Lexus LFA

Camouflaged Lexus LFA Spotted at Nürburgring

Lexus LFA Successor

A camouflaged Lexus LFA complete with custom wide-body rear fenders has been spotted doing laps at Nürburgring — from Autoblog:

Lexus LFA Successor Side

Lexus LFA Successor Rear

Speculation is rampant that this is an early prototype for a next-generation Lexus supercar, making for an exciting but purely speculative rumor at this point. A far more likely move for the brand would be the introduction of a high-performance version of the LC coupe, but that does not to explain this patchwork LFA in Germany.

(When asked for a comment, a Lexus USA spokesperson said “We have no idea what [this LFA] is.”)

Comments
J
I have seen two post on Instagram some months ago by Lexus Dealers, claiming that Lexus is working on a new LFA. But my speculation is that Lexus could be preparing for a new Nurburing time record with upgraded Suspension, tires and body modifications as the pictures suggests.
L
Well that is unexpected.....
From the article:

At first glance, the car pictured here looks like an LFA with the Nürburgring Package and some camouflage on the front and rear fenders. If you look closely, you can see that the fenders are significantly wider than on the standard LFA. Based on the license plate, this appears to be the same car with two different sets of wheels. Lexus may simply be swapping out worn tires, or they may be testing different wheel and tire combinations to fit the wider wheel wells.

Anything beyond this is just speculation.
There's a lot to speculate. Maybe Lexus can refresh the front, back, inside and upgrade the tech while they're at it.
I was looking in the comments section in a Lexus LFA Nürburgring Edition where there was this person who claimed to work at Lexus. They said that Lexus plans to build an LFA every 20 (more or less) years. I never heard that before. Is there truth to this?
S
The new LFA will probably take 10 years to develop like the first one did. So maybe a 2030 release?
S
The new LFA will probably take 10 years to develop like the first one did. So maybe a 2030 release?
S
Sander
The new LFA will probably take 10 years to develop like the first one did. So maybe a 2030 release?
Except by then electric vehicles would (hopefully) be predominant so the next LFA would need to be electric.
S
Sander
Except by then electric vehicles would (hopefully) be predominant so the next LFA would need to be electric.
Seeing how LMP1 is evolving into a hydrogen-powered class in mid 2020s I would say TMC will be investing in a hydrogen powered halo car in the next decade. It makes a lot more sense than electric hypercars.
S
ssun30
Seeing how LMP1 is evolving into a hydrogen-powered class in mid 2020s I would say TMC will be investing in a hydrogen powered halo car in the next decade. It makes a lot more sense than electric hypercars.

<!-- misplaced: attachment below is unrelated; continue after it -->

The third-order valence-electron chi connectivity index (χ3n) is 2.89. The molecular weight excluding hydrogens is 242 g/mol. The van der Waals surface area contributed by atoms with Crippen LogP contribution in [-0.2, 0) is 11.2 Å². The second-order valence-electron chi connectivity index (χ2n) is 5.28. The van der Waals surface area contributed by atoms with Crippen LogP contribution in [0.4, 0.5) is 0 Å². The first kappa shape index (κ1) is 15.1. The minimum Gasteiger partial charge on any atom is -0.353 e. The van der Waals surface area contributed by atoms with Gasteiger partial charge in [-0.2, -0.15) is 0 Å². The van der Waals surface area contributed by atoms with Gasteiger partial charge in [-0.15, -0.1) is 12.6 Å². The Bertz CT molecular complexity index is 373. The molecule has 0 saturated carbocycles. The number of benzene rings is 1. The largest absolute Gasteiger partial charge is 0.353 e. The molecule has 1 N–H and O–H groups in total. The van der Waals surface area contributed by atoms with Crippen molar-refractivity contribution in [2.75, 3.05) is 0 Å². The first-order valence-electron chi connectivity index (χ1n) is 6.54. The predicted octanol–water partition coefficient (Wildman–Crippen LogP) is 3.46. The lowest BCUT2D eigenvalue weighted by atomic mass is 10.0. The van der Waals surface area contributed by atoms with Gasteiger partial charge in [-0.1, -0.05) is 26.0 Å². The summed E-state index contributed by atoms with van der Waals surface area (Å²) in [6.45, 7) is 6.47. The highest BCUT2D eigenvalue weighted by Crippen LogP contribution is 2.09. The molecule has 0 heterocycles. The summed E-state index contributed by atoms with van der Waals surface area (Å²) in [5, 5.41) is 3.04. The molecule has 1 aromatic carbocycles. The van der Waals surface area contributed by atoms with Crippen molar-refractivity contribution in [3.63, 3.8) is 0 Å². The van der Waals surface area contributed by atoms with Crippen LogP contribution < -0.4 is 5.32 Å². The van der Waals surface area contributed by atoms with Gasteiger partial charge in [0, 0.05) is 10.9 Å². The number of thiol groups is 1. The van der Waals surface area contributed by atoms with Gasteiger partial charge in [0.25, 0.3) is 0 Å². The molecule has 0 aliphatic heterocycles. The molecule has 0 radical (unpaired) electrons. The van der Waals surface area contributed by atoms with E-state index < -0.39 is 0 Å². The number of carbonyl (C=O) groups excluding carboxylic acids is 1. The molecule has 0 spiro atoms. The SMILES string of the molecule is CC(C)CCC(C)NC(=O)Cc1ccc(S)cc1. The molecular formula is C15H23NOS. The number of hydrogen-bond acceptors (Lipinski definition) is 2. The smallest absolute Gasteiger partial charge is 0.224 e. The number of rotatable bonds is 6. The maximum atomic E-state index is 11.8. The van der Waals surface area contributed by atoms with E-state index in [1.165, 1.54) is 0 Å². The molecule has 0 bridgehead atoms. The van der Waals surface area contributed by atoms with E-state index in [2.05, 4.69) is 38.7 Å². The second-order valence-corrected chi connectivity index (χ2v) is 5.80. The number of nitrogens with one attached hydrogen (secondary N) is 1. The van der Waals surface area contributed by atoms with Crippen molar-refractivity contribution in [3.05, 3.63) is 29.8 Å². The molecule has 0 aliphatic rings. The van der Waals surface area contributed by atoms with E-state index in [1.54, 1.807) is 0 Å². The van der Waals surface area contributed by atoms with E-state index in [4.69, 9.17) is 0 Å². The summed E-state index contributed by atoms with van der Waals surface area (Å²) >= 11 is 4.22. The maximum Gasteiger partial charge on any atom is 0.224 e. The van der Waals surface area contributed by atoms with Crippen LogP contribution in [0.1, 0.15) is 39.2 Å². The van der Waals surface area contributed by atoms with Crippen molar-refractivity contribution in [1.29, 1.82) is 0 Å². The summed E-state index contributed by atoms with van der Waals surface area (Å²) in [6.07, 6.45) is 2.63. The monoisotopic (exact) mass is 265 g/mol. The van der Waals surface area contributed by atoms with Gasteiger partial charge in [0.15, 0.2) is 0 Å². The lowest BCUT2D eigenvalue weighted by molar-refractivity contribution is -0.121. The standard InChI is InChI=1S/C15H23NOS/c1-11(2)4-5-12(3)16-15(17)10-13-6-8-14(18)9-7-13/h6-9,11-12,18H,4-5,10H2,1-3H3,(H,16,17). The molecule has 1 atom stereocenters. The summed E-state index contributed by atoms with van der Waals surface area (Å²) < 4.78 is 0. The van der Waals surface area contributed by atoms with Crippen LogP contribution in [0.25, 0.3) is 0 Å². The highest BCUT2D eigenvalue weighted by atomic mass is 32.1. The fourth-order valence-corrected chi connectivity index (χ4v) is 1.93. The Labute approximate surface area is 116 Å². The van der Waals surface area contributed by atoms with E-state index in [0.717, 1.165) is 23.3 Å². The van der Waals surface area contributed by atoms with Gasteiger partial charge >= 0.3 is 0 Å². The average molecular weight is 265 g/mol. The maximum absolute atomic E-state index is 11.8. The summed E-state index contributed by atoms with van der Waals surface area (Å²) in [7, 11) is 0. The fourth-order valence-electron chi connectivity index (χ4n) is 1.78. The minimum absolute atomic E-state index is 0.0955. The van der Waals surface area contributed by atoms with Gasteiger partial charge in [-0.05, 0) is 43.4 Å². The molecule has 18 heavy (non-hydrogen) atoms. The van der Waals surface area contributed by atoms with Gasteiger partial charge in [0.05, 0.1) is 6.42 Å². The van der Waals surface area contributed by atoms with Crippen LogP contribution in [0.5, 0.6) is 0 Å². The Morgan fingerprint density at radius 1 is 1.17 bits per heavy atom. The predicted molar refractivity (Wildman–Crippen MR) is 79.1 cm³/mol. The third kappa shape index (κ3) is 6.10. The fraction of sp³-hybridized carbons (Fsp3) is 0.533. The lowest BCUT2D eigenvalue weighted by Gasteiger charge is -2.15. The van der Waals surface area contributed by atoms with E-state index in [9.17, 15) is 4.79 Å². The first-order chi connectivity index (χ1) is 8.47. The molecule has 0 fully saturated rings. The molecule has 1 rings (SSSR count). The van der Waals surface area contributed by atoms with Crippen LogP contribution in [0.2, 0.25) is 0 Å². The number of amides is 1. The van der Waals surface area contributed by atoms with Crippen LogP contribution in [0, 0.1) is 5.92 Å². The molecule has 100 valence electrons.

Perhaps, if the refuelling infrastructure is up to scratch, and if battery technology doesn't improve
C
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    CIF
  • October 11, 2018
Wowza! Now that's one hot prototype! So hard to tell exactly what is being tested...

F1 Silver Arrows
I was looking in the comments section in a Lexus LFA Nürburgring Edition where there was this person who claimed to work at Lexus. They said that Lexus plans to build an LFA every 20 (more or less) years. I never heard that before. Is there truth to this?
Yes there is. Over the years since the LFA release a number of ToMoCo executives have stated that within Toyota the idea is to build a new supercar about once a generation or so. So timeframes of around 20-30 years were mentioned. So given this has been talked about by Toyota and Lexus executives, there is very much truth to this.

Here's also a thought that I don't think most fans and observers may realize; research or work into any hypothetical next-generation supercar could go on for many, many years, especially all the ongoing years since the LFA release. Also related to this, there is constant research and development going on for the F division and for the Gazoo Racing division and thus this LFA could be testing any number of things ;).
S
This could be a test mule for high speed aerodynamic parts for LC-F. After all, LFA remains the only downforce-generating car capable of going to 300km/h in their history... LC-F needs all the downforce for high speed stability and handling improvements.

TMC has historically been really good at developing low drag chassis, but they rarely design downforce-generating bodies (the only one remains to be the LFA).
C
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    CIF
  • October 11, 2018
The next addition in a long line of radical, mysterious LFA prototypes :cool:.
If only the photographer gave any feedback about the sound of the car, the mystery would solved.
F
Need to see a video to listen to what type of engine it has. V10 is unmistakeable and it would be easy to tell if it has a FI engine.
Faisal Sheikh
Need to see a video to listen to what type of engine it has. V10 is unmistakeable and it would be easy to tell if it has a FI engine.
For a second I mistook what you said for a F1 engine instead of a forced induction engine. Yes. The 1LR V10 is developed from a Formula 1 engine from Panasonic Toyota Racing during the V10 era. That's why it was so legendary.
F
F1 Silver Arrows
For a second I mistook what you said for a F1 engine instead of a forced induction engine. Yes. The 1LR V10 is developed from a Formula 1 engine from Panasonic Toyota Racing during the V10 era. That's why it was so legendary.
Shame Tanahashi san wanted to give LFA a 10,000 rpm redline, but the bean counters did not allow it. So it was reduced to 9000 rpm (9500 rpm rev limit) Now, AMG-ONE will be the first to have an 11,000 rpm redline (but, needs to be rebuilt something like every 30,000 miles).
Faisal Sheikh